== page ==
We all know that the world would be a better place if we all ‘got on’ together, lived peacefully, and were able to trust others but the reality is that betrayals happen, there is a greed and a desire for power in the world, and so we keep something in our back pocket for self defence. This treats the world as a global fight club and everyone is out to get us in one way or another. But God so loved the world that he sent his only Son to save us, rescue us from this world of death, and he offers new life and a new hope through mercy and the presence of Jesus with his followers. You are not alone in your troubles, Jesus is with his people, and he has overcome the world.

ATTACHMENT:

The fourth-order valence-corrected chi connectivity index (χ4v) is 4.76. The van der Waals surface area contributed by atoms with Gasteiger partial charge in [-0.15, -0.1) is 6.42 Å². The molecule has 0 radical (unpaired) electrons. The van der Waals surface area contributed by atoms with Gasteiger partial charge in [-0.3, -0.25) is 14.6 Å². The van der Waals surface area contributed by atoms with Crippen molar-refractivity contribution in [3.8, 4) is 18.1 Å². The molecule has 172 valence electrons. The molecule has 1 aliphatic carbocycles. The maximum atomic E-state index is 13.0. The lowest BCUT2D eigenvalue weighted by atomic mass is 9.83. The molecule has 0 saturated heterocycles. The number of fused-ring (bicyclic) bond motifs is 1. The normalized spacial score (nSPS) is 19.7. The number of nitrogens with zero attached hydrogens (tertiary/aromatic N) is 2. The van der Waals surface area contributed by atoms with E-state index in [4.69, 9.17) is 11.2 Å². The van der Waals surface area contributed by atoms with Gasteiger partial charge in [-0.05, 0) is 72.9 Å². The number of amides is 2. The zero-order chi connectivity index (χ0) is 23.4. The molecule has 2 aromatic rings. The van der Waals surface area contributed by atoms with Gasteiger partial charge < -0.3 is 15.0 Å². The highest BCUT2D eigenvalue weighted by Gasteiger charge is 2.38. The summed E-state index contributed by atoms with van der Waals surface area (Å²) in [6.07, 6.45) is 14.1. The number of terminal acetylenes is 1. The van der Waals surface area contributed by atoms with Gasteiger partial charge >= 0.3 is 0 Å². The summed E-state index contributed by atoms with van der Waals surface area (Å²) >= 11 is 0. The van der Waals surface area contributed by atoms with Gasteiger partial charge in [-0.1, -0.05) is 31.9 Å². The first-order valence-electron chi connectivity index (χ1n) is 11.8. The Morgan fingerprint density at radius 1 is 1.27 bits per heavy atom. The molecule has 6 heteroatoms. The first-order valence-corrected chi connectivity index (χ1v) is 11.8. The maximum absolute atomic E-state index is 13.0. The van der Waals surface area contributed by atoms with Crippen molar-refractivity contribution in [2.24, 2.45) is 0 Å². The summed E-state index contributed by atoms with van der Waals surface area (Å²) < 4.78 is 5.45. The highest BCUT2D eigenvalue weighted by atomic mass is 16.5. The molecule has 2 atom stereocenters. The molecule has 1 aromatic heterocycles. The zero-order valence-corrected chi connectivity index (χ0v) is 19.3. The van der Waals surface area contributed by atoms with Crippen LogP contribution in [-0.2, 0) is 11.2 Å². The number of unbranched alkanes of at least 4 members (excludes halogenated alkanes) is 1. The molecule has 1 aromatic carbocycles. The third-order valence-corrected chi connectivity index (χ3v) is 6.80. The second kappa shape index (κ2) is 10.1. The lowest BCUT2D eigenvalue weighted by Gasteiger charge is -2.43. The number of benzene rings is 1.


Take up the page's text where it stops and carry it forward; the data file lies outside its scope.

Christians are not called to be naive in the world but to analyse and understand what is happening and what someone is doing to them. When Jesus talks about not judging, he is not talking about not discerning right and wrong, good and evil, legal and illegal – he is talking about not judging as God judges who is the only one who should condemn – and we’re not to do that either – but knowing sin and evil within us and being done to us – the goal remains the same as God’s – forgiveness. And the lifestyle we live in this way, does have its blessings – but no one says that this is easy!
Why listen to Jesus? As I said last week, why indeed?! Because his story includes a cross and an empty tomb – which means Jesus always has had us in mind when it comes to living well with God – especially when dealing with sin and evil – in this case when it is done to us.
Part 3 is the rest of Luke chapter 6 – verses 39-49 – why not read them later today and then ask Jesus to draw you closer to him in his grace and mercy so that you can follow him in your life situation day by day? He has drawn to close in this moment – and shortly at his table – and he will never abandon you.
- Luke 6:27 - 38